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Factbox: 'Carpet-bomb' ISIS, audit the Fed. What a President Cruz would do

(Reuters) - Presidential candidate Ted Cruz says he is the most consistent conservative left in the Republican race.

Republican U.S. presidential candidate Ted Cruz, speaks to a crowd of employees at Dane Manufacturing, a small metal fabrication company in a suburb of Madison, Wisconsin March 24, 2016. Cruz will be campaigning around the state in advance of the Wisconsin Presidential primary to be held on April 5. REUTERS/Ben Brewer

The senator from Texas promises to cut taxes, slash regulations, crack down on illegal immigration and stick up for gun owners if he wins the White House. Here is a look at how Cruz has pledged to handle major issues should he become the Republican nominee and then win the Nov. 8 election.

The policies are drawn from a review of his website, stump speeches, debates, legislative proposals and televised interviews.


Cruz would boost border security by completing 700 miles (1,130 km) of priority fencing along the U.S.-Mexico border, tripling the number of Border Patrol agents and adding aircraft for border surveillance.

He would rescind President Barack Obama’s executive orders on immigration, which allow certain undocumented immigrants to stay in the country without fear of deportation.

Cruz would ramp up deportations and would expand U.S. Immigration and Customs Enforcement detention space in the United States.

He would withhold federal funding from “sanctuary cities” that do not prosecute undocumented immigrants.

The candidate would end birthright citizenship, in which children born in the United States are automatically citizens.

Cruz introduced legislation placing a moratorium on accepting Syrian refugees and letting states opt out of accepting refugees. He supports prioritizing Syrian Christians for refugee status.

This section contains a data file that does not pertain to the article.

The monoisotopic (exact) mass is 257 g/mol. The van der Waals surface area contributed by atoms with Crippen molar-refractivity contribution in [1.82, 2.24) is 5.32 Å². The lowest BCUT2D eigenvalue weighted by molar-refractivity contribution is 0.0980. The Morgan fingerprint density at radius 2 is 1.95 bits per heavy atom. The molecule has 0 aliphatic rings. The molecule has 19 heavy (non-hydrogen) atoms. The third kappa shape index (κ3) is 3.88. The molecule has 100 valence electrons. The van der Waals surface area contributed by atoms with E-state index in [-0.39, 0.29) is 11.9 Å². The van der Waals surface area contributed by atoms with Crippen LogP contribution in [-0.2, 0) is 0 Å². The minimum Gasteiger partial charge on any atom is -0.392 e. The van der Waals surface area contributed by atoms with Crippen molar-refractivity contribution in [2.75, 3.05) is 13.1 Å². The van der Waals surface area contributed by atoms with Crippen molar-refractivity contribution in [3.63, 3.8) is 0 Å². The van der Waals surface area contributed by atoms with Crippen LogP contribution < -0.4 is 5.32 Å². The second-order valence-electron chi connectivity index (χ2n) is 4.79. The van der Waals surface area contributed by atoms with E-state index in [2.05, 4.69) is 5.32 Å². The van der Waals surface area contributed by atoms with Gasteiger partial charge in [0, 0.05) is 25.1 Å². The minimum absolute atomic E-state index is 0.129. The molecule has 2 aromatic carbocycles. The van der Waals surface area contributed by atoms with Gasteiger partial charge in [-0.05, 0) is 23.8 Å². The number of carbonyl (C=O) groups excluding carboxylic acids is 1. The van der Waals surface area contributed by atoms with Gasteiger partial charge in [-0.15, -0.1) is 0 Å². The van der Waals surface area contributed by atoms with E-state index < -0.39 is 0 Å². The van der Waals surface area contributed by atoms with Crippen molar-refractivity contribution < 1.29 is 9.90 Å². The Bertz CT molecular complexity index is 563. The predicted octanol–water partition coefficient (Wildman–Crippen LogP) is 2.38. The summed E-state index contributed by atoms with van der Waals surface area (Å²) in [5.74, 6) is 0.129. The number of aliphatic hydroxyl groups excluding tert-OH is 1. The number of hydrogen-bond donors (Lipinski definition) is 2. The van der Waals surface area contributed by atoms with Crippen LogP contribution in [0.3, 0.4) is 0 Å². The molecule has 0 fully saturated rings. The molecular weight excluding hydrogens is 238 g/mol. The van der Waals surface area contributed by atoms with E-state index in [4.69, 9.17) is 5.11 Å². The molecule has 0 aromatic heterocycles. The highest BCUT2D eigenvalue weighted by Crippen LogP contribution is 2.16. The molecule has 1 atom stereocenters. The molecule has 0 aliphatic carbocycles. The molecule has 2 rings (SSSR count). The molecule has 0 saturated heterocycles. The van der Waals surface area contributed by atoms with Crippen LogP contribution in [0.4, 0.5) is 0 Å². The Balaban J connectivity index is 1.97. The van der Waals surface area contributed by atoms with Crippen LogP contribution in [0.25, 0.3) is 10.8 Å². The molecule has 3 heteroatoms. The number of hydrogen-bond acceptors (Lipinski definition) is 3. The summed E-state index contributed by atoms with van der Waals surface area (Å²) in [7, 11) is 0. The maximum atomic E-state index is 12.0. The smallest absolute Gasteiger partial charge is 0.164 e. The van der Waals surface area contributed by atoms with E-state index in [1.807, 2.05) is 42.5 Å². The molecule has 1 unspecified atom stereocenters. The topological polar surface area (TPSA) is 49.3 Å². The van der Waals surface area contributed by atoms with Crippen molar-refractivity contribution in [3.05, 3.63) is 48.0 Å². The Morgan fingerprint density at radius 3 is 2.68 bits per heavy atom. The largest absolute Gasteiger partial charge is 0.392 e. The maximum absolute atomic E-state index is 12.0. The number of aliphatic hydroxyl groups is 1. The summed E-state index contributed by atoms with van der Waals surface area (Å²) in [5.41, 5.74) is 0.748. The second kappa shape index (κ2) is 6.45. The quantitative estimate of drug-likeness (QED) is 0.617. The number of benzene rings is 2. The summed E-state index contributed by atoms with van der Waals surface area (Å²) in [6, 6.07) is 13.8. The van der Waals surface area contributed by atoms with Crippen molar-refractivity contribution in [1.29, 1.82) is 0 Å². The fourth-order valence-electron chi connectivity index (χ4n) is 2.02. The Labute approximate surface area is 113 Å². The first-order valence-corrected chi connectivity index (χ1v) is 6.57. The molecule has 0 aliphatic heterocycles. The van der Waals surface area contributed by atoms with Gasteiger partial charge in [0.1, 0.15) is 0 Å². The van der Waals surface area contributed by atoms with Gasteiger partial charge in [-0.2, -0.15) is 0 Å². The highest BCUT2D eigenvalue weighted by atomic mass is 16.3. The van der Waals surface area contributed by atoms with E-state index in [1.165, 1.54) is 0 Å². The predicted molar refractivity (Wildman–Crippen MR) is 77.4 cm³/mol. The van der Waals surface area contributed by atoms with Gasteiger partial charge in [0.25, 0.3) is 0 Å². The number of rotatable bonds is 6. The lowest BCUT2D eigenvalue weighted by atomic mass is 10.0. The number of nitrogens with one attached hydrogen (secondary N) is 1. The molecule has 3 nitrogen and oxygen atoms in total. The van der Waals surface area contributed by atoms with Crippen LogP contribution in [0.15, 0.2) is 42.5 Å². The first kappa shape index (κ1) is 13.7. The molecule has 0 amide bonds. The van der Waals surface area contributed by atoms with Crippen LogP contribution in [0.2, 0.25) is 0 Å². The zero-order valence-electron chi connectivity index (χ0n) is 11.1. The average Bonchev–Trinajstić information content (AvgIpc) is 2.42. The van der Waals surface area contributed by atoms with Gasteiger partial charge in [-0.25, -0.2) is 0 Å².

Cruz opposes the Export-Import Bank, which finances U.S. exports. He opposes the Trans-Pacific Partnership (TPP) trade agreement, saying in a March debate that the United States is “getting killed” in international trade.

He voted against giving Obama fast-track authority to secure the TPP, which Cruz said became enmeshed in backroom political deals.


Cruz would abolish the Internal Revenue Service. He would establish a flat personal income tax of 10 percent, keeping deductions for charitable contributions and mortgage interest payments and the Child Tax Credit.

He would eliminate the corporate income tax and payroll taxes, replacing them with a flat business tax of 16 percent that critics say resembles a value-added tax.

Cruz would repeal the healthcare plan commonly known as Obamacare, and would eliminate other regulations.

He would audit the Federal Reserve and move to a rules-based monetary policy.


Cruz would repeal the Iran nuclear deal, and would recognize Jerusalem as Israel’s capital.

He has said he would “carpet bomb” the Islamic State militant group.

Cruz has said he would oppose efforts to oust foreign dictators, which he says create power vacuums and enable terrorists.

Reporting by Amanda Becker; Editing by Jonathan Oatis